Saturday, March 26, 2011

Lollapalooza of Books

"When several models combine, you get lollapalooza effects; this is when two, three, or four forces are all operating in the same direction. And, frequently, you don't get simple addition. It's often like a critical mass in physics where you get a nuclear explosion if you get to a certain point of mass -- and you don't get anything much worth seeing if you don't reach the mass." - Charlie Munger

I recently finished reading three books: Seeking Wisdom: From Darwin to Munger, Predictably Irrational and Moonwalking with Einstein. While each of these were dynamite as standalone reads, I think the value of combining the three creates a "lollapalooza" effect, similar to what Munger describes above.

As an illustration, Seeking Wisdom is an encyclopedia of valuable life lessons. My favorite chapter is about Munger's list of human biases. These biases are as follows:

1. Mere Association
2. Incentives
3. Self Interest / Self Dealing
4. Self Deception / Denial
5. Consistency
6. "Super-Deprival" Syndrome
7. Status Quo - Do Nothing Syndrome
8. Impatience
9. Envy / Jealousy
10. Contrast Comparison
11. Anchoring
12. Vivid Imagery
13. Abstract Blindness
14. Reciprocity
15. Bias from Liking
16. Social Proof
17. Authority
18. Sense-Making
19. Reason Respecting
20. Believe First, Question Latter
21. Memory Limitations
22. Do-Something Syndrome
23. Say-Something Syndrome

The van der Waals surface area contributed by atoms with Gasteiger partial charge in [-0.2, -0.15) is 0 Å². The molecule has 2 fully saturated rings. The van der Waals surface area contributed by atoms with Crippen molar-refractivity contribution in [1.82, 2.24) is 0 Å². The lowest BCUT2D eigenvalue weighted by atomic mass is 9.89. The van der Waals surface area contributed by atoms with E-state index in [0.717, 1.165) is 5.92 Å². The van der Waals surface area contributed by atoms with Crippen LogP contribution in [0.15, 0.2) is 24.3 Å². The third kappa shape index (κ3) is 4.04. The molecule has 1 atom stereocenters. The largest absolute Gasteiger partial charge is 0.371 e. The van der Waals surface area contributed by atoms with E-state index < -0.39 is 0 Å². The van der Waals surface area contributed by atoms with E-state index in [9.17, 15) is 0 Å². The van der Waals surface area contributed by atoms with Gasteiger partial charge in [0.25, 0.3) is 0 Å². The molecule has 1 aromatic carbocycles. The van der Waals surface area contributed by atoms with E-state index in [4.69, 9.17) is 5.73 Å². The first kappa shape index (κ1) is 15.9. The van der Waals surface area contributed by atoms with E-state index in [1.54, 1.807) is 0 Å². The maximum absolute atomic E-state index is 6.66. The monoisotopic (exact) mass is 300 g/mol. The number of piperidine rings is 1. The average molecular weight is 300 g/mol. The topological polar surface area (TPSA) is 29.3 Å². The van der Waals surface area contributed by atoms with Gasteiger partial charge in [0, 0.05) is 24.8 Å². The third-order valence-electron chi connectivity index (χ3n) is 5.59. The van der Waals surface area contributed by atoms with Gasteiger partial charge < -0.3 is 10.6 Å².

24. Emotional Arousal
25. Stress
26. Chemical Influence
27. Lollapalooza Effects

While this list is not perfect, it's value lies in the fact that it provides a framework for understanding biases and predictable misjudgments. For example, as you read through Predictably Irrational, you start to realize that while the book is wonderful in its examples (which Seeking Wisdom draws from), Dan Ariely doesn't really take the next step in providing a conclusive map of biases.

To take it another step, once you memorize the biases from Seeking Wisdom, you also start to notice how some of the chapters in Predictably Irrational are in fact the result of multiple biases (lollapalooza) all running in the same direction (sometimes the same as in previous chapters but in a different form).

For example in Chapters 11 and 12, the student that takes an exam where each question answered correctly is rewarded with a token that is exchangeable for cash, may cheat because of incentives (#2), self-interest (#3) and abstract blindness (#13) (the tokens don't feel like your stealing cash but you still are). The student that doesn't cheat on the same test because they sign a document indicating they follow a fictitious moral code, has mere association (#1 ) and consistency (#5) biases working in their favor.

So where does Moonwalking fit in? The reason why I liked Moonwalking with Einstein, is because it provided a framework that makes it easier to memorize large (and small) chunks of data. In this case, I used the "method of loci" to memorize the list of Munger's biases a few weeks ago.

While I consider all three books "required" life reading, I would add the provision that Moonwalking should be required reading before starting high school. I wished I had known about these memory tools years ago.

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